“Don’t rely on the bulb to light up on its own; power it yourself!”
And I have returned, here, to talk about inspiration!
Now, why have I returned?
To talk about *drum roll* nature!
Nature, for me and for many others, serve as an artistic inspiration. But, rather than discuss just how it serves as an artistic inspiration, I’d rather show you. And so, behold, from the archives of my very own camera, the inspiration inherent in all of nature.
Of course, to gain inspiration from nature, one must do more than stare at it through an antiseptic screen. But, for now, stay here with me – then, afterwards, go search for your own inspiration, out there, in the wild greens and browns.
This is less of a woe, and more of an advice to whoever cares enough to listen to a self-taught writer who may or may not know what the heck she’s doing. Anyhow, I had saved this post for a different page, but, alas, I decided to post it here – so, here we go, my two cents on the matter of dialogue:
Identify and toss the extras
How often do you hear yourself talk in lengthy complex sentences?
How often do you toss in five adjectives in one sentence, maybe more?
Not often, right?
While poetical writing is beautiful and poignant in its own right, it can be difficult to make work in dialogue, particularly in modern times (a.k.a. the age of text messaging).
Of course, every style and voice is different, but where it pertains to dialogue only, I very much believe that less is more – to quote Stephen King: “the road to hell is paved with adjectives.”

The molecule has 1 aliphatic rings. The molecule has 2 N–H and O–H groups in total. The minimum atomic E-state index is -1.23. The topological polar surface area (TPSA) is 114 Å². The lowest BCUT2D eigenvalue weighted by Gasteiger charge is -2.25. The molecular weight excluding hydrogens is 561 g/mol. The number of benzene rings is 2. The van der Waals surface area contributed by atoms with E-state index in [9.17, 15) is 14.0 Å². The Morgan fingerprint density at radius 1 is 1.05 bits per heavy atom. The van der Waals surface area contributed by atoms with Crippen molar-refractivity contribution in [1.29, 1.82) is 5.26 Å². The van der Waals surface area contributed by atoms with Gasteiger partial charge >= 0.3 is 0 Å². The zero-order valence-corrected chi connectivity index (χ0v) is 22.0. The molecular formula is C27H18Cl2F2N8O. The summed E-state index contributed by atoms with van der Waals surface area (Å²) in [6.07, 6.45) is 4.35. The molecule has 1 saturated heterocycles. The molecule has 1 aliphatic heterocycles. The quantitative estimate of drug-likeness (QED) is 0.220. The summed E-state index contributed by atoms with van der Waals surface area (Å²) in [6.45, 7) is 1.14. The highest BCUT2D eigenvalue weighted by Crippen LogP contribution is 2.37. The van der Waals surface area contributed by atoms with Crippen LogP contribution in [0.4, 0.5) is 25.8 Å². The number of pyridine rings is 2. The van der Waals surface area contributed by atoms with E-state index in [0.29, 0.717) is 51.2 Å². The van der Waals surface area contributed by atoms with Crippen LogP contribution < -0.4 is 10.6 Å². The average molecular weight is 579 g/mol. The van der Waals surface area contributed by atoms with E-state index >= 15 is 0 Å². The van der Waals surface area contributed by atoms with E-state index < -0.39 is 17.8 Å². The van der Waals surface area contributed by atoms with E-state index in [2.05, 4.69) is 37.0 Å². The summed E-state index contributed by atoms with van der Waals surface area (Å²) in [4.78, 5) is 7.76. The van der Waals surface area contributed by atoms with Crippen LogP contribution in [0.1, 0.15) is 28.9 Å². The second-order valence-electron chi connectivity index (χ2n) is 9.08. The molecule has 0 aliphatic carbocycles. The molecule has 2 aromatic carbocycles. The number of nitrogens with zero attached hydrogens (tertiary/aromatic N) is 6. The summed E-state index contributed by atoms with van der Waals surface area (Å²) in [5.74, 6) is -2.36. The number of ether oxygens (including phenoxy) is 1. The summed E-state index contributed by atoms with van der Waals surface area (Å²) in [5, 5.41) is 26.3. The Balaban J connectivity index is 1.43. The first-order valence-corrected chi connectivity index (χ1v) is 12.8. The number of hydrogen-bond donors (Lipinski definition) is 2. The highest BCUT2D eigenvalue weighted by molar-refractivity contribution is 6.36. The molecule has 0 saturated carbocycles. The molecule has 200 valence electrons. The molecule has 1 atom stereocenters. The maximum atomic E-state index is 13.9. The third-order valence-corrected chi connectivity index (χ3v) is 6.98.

But, but, but, there are always exceptions:if you’re writing a historical piece, for example, you should always engage in dialogue that fits the period.
Mind the punctuation
When you identify and toss the extras, the punctuation becomes important. Why? Because while we don’t naturally talk in complex sentences, we do tend to talk in ellipses, dashes and italics. Do not, however, rely on ellipses, dashes and italics in your dialogue. If used too often, they lose the punch-thwack effect you want them to have. Bottom line: trust the reader to understand what your characters are saying and instead use the punctuation to tell the reader how your characters feel. If you will, have a look at the example below and consider the effect of punctuation on the mood of the sentence rather than the clarification:
“… Can meet? What do— can? I’m set to leave for Wallace’s property— land— the man’s whatever in a matter of days. You said that you would help me; now you ask me to finish the document all on my own with guards lurking outside my door both day and night, breathing through the damned keyhole, until the two of us can meet again— can meet—what do you mean by can?”
Delay the underpainting
One way to secure an easy, readable flow in your dialogue is to delay the underpainting and focus solely on the tennis-match dialogue itself. When applied to writing, the so-called underpainting equals the meaty bits of text in between your dialogue – that is, your character’s actions, the tinkering of plot, scenic descriptions, and whatever else. It can be advantageous to save this for later so that it won’t interfere with the natural flow of dialogue as it transfers from your mind to your fingers and, lastly, to the paper before you.
Read it aloud